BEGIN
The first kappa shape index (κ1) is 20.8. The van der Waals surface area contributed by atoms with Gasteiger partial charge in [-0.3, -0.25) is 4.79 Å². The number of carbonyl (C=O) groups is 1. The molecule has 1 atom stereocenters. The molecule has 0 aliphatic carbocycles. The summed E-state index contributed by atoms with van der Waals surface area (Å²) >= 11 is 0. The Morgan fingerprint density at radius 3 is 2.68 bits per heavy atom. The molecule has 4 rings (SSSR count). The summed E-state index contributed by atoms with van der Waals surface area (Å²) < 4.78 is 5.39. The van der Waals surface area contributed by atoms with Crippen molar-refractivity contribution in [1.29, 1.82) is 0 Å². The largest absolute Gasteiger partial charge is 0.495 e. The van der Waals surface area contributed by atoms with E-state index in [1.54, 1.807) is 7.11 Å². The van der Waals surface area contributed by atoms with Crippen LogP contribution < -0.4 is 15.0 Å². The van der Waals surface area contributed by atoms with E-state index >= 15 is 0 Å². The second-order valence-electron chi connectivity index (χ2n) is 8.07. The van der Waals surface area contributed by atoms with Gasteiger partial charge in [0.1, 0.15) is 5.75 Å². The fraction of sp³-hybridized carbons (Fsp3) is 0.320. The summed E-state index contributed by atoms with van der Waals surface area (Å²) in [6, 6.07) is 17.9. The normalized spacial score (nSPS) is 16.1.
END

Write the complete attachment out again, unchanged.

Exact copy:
The first kappa shape index (κ1) is 20.8. The van der Waals surface area contributed by atoms with Gasteiger partial charge in [-0.3, -0.25) is 4.79 Å². The number of carbonyl (C=O) groups is 1. The molecule has 1 atom stereocenters. The molecule has 0 aliphatic carbocycles. The summed E-state index contributed by atoms with van der Waals surface area (Å²) >= 11 is 0. The Morgan fingerprint density at radius 3 is 2.68 bits per heavy atom. The molecule has 4 rings (SSSR count). The summed E-state index contributed by atoms with van der Waals surface area (Å²) < 4.78 is 5.39. The van der Waals surface area contributed by atoms with Crippen molar-refractivity contribution in [1.29, 1.82) is 0 Å². The largest absolute Gasteiger partial charge is 0.495 e. The van der Waals surface area contributed by atoms with E-state index in [1.54, 1.807) is 7.11 Å². The van der Waals surface area contributed by atoms with Crippen LogP contribution < -0.4 is 15.0 Å². The van der Waals surface area contributed by atoms with E-state index >= 15 is 0 Å². The second-order valence-electron chi connectivity index (χ2n) is 8.07. The van der Waals surface area contributed by atoms with Gasteiger partial charge in [0.1, 0.15) is 5.75 Å². The fraction of sp³-hybridized carbons (Fsp3) is 0.320. The summed E-state index contributed by atoms with van der Waals surface area (Å²) in [6, 6.07) is 17.9. The normalized spacial score (nSPS) is 16.1.